Last week I spent four days in Washington DC attending the Conservative Action Political Conference. It marked the second time I have attended the event. With the coverage of Rush Limbaugh’s speech, and the weird comments by Michael Steele on Monday, you have undoubtedly heard about the event or seen some of the speeches.
While headliners like Rush, Ann Coulter, Newt, Mitt Romney, and South Carolina’s Governor Mark Sanford receive most of the attention by the news media, they only make up a small portion of the outstanding line-up that makes me pledge to never miss another CPAC in my lifetime.
In addition to those listed above, Congressman Paul Ryan and Congressman Mike Pence were outstanding. Mike Huckabee and Ron Paul energized the room when they spoke. But what makes CPAC special is the speakers who are not household names – or the people you don’t circle on your program because you think if you miss them, it’s no big deal.
Bill Bennett, a well known conservative pundit and former Secretary of Education under Reagan, was outstanding. His tone was very serious, but especially so when he talked about the threats we face in the world in which we live. Niger Innis, the spokesman for the Congress of Racial Equality (C.O.R.E) took a ho-hum panel on energy to heights unseen. I think the crowd was brought to its feet 12 times during his 15 minute speech on energy. Simply amazing. But perhaps the most surprising speaker at CPAC was Jonathan Krohn, a 14-year-old author who took the place by storm.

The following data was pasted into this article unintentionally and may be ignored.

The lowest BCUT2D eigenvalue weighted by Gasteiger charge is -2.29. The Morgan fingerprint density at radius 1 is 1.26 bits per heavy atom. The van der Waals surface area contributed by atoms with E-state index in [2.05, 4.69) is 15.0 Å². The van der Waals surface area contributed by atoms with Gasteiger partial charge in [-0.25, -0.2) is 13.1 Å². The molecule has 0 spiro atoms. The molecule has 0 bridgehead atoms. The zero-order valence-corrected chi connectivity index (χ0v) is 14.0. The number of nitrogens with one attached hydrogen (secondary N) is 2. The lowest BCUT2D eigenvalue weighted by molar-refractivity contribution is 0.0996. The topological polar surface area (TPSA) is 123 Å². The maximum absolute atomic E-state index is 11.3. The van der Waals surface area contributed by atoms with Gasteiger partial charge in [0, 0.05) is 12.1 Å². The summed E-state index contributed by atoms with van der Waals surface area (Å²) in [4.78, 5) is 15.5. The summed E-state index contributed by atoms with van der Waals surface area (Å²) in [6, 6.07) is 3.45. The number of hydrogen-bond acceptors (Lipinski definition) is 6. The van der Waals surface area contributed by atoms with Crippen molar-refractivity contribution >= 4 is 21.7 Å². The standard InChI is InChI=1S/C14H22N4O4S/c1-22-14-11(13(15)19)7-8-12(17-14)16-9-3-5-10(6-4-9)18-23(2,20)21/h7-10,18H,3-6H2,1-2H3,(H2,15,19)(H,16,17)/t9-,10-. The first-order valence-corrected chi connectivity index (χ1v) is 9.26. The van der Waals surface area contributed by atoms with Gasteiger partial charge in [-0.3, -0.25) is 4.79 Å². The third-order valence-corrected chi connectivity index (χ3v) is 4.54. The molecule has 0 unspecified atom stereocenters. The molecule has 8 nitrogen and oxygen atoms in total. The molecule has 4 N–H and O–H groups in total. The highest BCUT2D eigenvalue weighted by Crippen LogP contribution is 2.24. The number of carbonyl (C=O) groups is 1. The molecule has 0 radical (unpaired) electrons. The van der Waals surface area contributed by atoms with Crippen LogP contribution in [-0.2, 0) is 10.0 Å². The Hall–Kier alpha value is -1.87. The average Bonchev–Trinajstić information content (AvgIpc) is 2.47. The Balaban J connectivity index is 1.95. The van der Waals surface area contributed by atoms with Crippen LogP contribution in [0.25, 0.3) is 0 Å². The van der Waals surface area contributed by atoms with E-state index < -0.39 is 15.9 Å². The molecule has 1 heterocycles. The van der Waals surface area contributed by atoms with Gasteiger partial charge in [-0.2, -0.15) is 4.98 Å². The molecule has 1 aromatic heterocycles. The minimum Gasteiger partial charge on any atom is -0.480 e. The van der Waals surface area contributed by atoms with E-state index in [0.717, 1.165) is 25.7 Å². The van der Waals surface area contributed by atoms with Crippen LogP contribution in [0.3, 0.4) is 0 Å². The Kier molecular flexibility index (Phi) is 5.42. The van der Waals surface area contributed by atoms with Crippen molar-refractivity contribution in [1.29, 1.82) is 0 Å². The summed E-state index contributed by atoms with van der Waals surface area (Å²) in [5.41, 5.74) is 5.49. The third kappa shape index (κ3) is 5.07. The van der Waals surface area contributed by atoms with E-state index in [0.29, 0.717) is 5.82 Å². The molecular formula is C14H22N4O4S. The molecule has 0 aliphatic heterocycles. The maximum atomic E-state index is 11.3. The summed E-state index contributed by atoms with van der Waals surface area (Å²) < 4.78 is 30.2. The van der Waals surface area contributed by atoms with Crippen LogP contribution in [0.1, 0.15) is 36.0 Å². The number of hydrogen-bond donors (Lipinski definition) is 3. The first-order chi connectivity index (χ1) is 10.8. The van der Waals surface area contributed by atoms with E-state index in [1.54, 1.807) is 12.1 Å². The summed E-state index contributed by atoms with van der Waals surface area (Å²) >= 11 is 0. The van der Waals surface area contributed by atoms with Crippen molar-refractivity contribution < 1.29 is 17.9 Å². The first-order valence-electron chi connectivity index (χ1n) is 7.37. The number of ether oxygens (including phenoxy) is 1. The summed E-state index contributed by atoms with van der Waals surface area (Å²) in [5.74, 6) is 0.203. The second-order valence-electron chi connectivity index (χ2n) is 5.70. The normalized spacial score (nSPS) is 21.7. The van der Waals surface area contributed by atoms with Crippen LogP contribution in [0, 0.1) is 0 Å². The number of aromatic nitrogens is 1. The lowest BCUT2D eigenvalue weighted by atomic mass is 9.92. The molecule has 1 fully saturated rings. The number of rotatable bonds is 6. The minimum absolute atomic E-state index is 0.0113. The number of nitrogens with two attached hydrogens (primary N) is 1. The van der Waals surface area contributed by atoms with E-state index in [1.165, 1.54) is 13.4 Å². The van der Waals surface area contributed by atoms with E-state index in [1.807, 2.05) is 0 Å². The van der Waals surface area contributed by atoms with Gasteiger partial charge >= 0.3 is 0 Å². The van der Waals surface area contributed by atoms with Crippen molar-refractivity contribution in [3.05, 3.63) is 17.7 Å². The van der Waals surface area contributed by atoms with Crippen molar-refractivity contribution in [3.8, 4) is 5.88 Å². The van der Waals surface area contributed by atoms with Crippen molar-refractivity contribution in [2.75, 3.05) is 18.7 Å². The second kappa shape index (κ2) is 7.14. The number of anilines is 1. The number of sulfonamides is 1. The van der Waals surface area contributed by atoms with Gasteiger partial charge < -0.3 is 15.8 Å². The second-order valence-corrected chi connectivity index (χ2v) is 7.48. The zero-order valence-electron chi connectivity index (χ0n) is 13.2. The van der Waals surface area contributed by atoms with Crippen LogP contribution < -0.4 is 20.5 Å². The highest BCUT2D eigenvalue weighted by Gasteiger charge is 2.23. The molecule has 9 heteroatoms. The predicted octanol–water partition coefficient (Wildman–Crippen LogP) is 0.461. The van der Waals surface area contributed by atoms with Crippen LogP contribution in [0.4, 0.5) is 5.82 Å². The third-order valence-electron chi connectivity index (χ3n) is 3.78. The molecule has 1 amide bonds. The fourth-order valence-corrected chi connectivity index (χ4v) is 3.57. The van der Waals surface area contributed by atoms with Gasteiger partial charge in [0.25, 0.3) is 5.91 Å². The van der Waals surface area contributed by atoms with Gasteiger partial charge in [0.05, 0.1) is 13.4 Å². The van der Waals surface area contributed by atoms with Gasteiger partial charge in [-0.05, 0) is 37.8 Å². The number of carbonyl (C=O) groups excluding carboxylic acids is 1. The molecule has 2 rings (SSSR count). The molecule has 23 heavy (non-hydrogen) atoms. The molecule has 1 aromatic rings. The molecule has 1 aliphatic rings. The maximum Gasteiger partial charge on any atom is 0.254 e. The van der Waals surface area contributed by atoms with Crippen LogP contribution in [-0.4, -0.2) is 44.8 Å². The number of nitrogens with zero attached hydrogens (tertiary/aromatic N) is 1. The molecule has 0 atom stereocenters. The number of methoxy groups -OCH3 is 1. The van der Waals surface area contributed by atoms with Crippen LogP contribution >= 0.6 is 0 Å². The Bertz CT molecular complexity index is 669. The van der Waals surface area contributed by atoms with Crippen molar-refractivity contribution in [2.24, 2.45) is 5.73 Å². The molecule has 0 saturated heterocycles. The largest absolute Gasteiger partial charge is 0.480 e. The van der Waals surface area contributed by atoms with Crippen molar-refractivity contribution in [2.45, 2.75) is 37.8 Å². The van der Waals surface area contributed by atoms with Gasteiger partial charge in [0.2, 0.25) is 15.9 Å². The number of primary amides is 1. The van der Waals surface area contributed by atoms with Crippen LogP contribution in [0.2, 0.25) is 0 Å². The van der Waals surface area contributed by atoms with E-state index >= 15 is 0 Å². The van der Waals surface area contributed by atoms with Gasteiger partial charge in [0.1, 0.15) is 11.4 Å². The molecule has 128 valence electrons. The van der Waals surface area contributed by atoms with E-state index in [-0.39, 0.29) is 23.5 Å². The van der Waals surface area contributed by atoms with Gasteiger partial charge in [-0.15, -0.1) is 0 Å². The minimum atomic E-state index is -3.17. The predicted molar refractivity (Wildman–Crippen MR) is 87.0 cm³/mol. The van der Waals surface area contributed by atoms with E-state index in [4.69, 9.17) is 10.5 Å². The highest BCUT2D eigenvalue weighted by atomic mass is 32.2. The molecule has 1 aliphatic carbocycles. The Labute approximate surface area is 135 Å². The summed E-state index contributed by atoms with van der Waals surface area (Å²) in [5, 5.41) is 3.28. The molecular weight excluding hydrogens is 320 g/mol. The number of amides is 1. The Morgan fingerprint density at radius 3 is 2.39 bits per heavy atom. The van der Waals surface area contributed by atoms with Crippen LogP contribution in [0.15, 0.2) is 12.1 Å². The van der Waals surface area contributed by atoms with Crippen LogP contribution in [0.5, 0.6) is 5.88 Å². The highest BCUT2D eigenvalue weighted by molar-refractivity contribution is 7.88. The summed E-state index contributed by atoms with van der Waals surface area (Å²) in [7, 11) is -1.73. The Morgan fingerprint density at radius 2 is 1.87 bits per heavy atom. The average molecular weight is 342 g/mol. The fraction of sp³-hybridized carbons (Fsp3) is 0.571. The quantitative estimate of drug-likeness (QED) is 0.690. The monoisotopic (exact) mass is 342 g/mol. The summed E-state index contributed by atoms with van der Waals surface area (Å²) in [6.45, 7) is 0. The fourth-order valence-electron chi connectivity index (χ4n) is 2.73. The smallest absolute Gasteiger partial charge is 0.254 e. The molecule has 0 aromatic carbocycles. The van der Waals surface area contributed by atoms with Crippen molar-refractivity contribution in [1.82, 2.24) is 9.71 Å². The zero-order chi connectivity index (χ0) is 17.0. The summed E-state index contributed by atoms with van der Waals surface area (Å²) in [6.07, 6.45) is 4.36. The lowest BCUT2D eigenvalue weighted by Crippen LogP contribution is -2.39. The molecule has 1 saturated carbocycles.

In addition to being able to listen to a great roster of speakers at CPAC you also tend to bump into some interesting people. On Thursday, as I was walking around the exhibit hall, I saw Greg “Fossilman” Raymer, the 2004 World Series of Poker champion. Raymer was there advocating for the Poker Players Alliance. They want to see on-line poker legalized again.
My most interesting run-in was with Joe Wurzelbacher, better known as Joe the Plumber. Now, I’m not one who ever wants to get his picture taken with celebrities or public figures, but the people I was having a drink with encouraged me to do so since we are both now citizen journalists.
So, I went up to Joe and asked him politely for a quick picture. He said he wanted to step outside for a bit, but would be back. No problem, I said. I returned to my group and told them what was up. A few minutes later someone pointed to Joe. He wasn’t outside. He was still in the room getting his picture taken with a young lady…
I’ll be the first to admit that the young lady was far more attractive than I will ever be. But still, say it ain’t so Joe!
Watch Bill Bennett’s speech here.
Watch the end of Niger Innis’ speech here.
Our Friends at the American Future Fund interviewed Jonathan Krohn. Watch it here.
blog comments powered by Disqus